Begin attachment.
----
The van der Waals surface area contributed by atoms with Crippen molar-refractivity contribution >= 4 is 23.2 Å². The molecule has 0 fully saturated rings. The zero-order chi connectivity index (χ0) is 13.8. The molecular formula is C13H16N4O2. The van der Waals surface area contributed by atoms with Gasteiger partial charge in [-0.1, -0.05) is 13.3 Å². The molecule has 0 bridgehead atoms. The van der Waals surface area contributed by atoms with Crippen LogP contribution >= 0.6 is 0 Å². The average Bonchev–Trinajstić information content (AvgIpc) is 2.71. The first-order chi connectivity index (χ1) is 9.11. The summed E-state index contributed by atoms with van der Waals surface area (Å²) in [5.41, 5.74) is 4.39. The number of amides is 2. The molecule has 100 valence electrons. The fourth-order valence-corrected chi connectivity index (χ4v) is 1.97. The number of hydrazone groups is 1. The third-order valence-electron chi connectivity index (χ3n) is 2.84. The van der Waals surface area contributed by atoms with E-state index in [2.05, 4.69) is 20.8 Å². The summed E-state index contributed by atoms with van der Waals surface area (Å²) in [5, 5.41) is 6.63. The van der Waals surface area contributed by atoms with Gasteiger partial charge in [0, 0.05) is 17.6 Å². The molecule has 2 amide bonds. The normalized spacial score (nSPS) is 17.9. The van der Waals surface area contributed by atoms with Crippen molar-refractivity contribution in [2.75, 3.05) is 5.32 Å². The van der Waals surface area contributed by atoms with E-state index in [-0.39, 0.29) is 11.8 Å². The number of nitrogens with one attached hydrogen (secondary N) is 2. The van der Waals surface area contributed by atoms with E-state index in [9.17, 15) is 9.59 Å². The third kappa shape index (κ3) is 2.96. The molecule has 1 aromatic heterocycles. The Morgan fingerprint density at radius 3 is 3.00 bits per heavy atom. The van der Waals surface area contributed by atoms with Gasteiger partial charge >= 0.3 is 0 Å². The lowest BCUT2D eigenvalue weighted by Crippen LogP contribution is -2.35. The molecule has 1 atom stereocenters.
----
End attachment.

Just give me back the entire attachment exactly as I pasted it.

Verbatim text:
The van der Waals surface area contributed by atoms with Crippen molar-refractivity contribution >= 4 is 23.2 Å². The molecule has 0 fully saturated rings. The zero-order chi connectivity index (χ0) is 13.8. The molecular formula is C13H16N4O2. The van der Waals surface area contributed by atoms with Gasteiger partial charge in [-0.1, -0.05) is 13.3 Å². The molecule has 0 bridgehead atoms. The van der Waals surface area contributed by atoms with Crippen LogP contribution >= 0.6 is 0 Å². The average Bonchev–Trinajstić information content (AvgIpc) is 2.71. The first-order chi connectivity index (χ1) is 9.11. The summed E-state index contributed by atoms with van der Waals surface area (Å²) in [5.41, 5.74) is 4.39. The number of amides is 2. The molecule has 100 valence electrons. The fourth-order valence-corrected chi connectivity index (χ4v) is 1.97. The number of hydrazone groups is 1. The third-order valence-electron chi connectivity index (χ3n) is 2.84. The van der Waals surface area contributed by atoms with E-state index in [2.05, 4.69) is 20.8 Å². The summed E-state index contributed by atoms with van der Waals surface area (Å²) in [5, 5.41) is 6.63. The van der Waals surface area contributed by atoms with Gasteiger partial charge in [0, 0.05) is 17.6 Å². The molecule has 2 amide bonds. The normalized spacial score (nSPS) is 17.9. The van der Waals surface area contributed by atoms with Crippen molar-refractivity contribution in [2.75, 3.05) is 5.32 Å². The van der Waals surface area contributed by atoms with E-state index in [-0.39, 0.29) is 11.8 Å². The number of nitrogens with one attached hydrogen (secondary N) is 2. The van der Waals surface area contributed by atoms with E-state index in [9.17, 15) is 9.59 Å². The third kappa shape index (κ3) is 2.96. The molecule has 1 aromatic heterocycles. The Morgan fingerprint density at radius 3 is 3.00 bits per heavy atom. The van der Waals surface area contributed by atoms with Gasteiger partial charge >= 0.3 is 0 Å². The lowest BCUT2D eigenvalue weighted by Crippen LogP contribution is -2.35. The molecule has 1 atom stereocenters.